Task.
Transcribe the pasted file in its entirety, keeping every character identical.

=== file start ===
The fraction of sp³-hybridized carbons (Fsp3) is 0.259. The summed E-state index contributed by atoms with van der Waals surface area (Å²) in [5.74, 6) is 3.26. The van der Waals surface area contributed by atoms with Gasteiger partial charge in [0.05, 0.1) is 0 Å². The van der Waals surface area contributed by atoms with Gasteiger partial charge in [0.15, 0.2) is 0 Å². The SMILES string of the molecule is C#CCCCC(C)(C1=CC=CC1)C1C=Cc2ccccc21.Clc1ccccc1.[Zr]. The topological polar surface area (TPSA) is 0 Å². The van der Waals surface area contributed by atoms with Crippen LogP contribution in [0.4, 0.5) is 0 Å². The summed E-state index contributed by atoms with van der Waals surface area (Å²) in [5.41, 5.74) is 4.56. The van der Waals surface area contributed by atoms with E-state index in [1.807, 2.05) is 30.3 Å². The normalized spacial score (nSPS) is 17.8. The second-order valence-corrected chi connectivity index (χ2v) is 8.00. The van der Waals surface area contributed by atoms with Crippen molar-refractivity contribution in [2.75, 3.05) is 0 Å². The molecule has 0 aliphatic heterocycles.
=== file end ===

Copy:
The fraction of sp³-hybridized carbons (Fsp3) is 0.259. The summed E-state index contributed by atoms with van der Waals surface area (Å²) in [5.74, 6) is 3.26. The van der Waals surface area contributed by atoms with Gasteiger partial charge in [0.05, 0.1) is 0 Å². The van der Waals surface area contributed by atoms with Gasteiger partial charge in [0.15, 0.2) is 0 Å². The SMILES string of the molecule is C#CCCCC(C)(C1=CC=CC1)C1C=Cc2ccccc21.Clc1ccccc1.[Zr]. The topological polar surface area (TPSA) is 0 Å². The van der Waals surface area contributed by atoms with Crippen LogP contribution in [0.4, 0.5) is 0 Å². The summed E-state index contributed by atoms with van der Waals surface area (Å²) in [5.41, 5.74) is 4.56. The van der Waals surface area contributed by atoms with E-state index in [1.807, 2.05) is 30.3 Å². The normalized spacial score (nSPS) is 17.8. The second-order valence-corrected chi connectivity index (χ2v) is 8.00. The van der Waals surface area contributed by atoms with Crippen molar-refractivity contribution in [2.75, 3.05) is 0 Å². The molecule has 0 aliphatic heterocycles.